On the north end of the island, the female Merlin sat patiently, awaiting the arrival of tired passerines. Once I watched it as it hunted an unfortunate Siskin which came in off the sea. At first I didn’t realise that it was a Siskin until I heard it call, but then both birds flew towards me, and as is often the way with Merlins, it was so focused on the chase that it didn’t realise that it was within a few feet of me, and by now I could clearly see that the Siskin was a bright yellow male. The Siskin flew high and the falcon swerved to follow it, then the finch dropped like a stone and the falcon swooped, only for the finch to fly high again, with the Merlin twisting and turning in close pursuit. The chase lasted for about 3 minutes, and I was almost certain that the Siskin was deliberately flying towards me in the hope that my presence would deter the Merlin from close approach. Maybe it worked, because I’m fairly certain that the Siskin escaped.

Other highlights today, included Yellow and White Wagtails, a fly over Tree Pipit, a (Greenland?) Wheatear and a couple each of Willow Warblers and Chiffchaffs.

As usual it was a tremendous experience today, and special thanks must go to the guys at the Bird Observatory who as usual were very friendly and allowed me to feel very much involved. Click here for the Hilbre Bird Observatory blog, and the real story of today.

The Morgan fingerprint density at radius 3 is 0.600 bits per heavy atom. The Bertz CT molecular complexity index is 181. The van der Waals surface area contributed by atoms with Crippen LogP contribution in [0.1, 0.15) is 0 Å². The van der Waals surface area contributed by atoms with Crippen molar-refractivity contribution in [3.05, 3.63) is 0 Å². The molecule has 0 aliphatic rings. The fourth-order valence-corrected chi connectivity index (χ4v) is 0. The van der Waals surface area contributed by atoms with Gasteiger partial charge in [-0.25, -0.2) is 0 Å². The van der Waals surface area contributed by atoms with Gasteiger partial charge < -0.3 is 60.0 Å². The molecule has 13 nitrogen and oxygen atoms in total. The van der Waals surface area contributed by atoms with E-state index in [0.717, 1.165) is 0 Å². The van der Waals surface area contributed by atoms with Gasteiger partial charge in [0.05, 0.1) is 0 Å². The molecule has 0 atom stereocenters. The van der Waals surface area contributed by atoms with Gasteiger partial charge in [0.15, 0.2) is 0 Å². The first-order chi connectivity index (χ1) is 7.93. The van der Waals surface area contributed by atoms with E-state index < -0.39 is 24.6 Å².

Hilbre photos


Canary or Siskin!


Definately a Siskin



A bit windy for the mist nets.

Saturday, 11 April 2009

Anglesey


Guillemots and Razorbills at South Stack. Notice how the black Razorbills really stand out in amongst the dark grey guillemots.


Hooded Crow Holyhead Breakwater park.


The stunning Newborough Warren. Is there a better or more beautiful beach anywhere in the World?

South Stack
Puffin 10 all on the sea.
Guillemot 1000 on the cliffs and on the sea.
Razorbill 200 on the cliffs and on the sea.
Chough 8
Raven 2
Also: Adder
North Stack
Chough 3

Holyhead Breakwater Park
Hooded Crow 1

Friday, 10 April 2009

Eccleston Mere

At least 150 hirundines, split about 60% Sand Martin, 40% Swallow.

Kingfisher 1

Hilbre Island


The 17th


Snowdonia and Point of Ayr from Hilbre


Merlin



With south easterly winds and overcast, possibly light rain forecast for dawn, there was only one place for me to be today, and I was on the island at 7am.

Three weeks ago, the island was buzzing with Goldcrests, today it was the turn of Willow Warblers, with five birds in one trap alone, and at least 20 on the island. Also at least five Chiffchaffs. Another trap held a female Blackcap, and though I only saw one Gropper (Grasshopper Warbler), an amazing four were trapped on a quite early date for the species.